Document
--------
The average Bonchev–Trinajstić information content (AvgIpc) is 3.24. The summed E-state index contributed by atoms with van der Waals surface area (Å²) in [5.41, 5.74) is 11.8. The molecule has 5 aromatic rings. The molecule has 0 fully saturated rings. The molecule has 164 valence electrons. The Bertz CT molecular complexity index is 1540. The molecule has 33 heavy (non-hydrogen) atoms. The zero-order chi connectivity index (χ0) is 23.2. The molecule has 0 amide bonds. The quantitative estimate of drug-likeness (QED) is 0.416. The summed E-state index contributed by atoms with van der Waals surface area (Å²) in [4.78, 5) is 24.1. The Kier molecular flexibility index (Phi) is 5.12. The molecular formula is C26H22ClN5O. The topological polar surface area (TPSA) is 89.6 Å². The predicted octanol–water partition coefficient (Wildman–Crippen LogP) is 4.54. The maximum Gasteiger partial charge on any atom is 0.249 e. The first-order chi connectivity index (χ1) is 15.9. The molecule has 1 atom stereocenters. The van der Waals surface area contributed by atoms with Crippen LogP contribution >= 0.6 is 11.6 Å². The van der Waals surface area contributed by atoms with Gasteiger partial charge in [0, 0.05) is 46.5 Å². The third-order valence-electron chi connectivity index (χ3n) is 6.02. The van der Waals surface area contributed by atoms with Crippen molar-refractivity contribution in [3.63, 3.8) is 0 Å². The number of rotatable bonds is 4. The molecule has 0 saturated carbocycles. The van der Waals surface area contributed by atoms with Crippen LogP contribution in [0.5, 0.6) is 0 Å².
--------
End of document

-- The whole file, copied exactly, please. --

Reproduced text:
The average Bonchev–Trinajstić information content (AvgIpc) is 3.24. The summed E-state index contributed by atoms with van der Waals surface area (Å²) in [5.41, 5.74) is 11.8. The molecule has 5 aromatic rings. The molecule has 0 fully saturated rings. The molecule has 164 valence electrons. The Bertz CT molecular complexity index is 1540. The molecule has 33 heavy (non-hydrogen) atoms. The zero-order chi connectivity index (χ0) is 23.2. The molecule has 0 amide bonds. The quantitative estimate of drug-likeness (QED) is 0.416. The summed E-state index contributed by atoms with van der Waals surface area (Å²) in [4.78, 5) is 24.1. The Kier molecular flexibility index (Phi) is 5.12. The molecular formula is C26H22ClN5O. The topological polar surface area (TPSA) is 89.6 Å². The predicted octanol–water partition coefficient (Wildman–Crippen LogP) is 4.54. The maximum Gasteiger partial charge on any atom is 0.249 e. The first-order chi connectivity index (χ1) is 15.9. The molecule has 1 atom stereocenters. The van der Waals surface area contributed by atoms with Crippen LogP contribution >= 0.6 is 11.6 Å². The van der Waals surface area contributed by atoms with Gasteiger partial charge in [0, 0.05) is 46.5 Å². The third-order valence-electron chi connectivity index (χ3n) is 6.02. The van der Waals surface area contributed by atoms with Crippen molar-refractivity contribution in [3.63, 3.8) is 0 Å². The number of rotatable bonds is 4. The molecule has 0 saturated carbocycles. The van der Waals surface area contributed by atoms with Crippen LogP contribution in [0.5, 0.6) is 0 Å².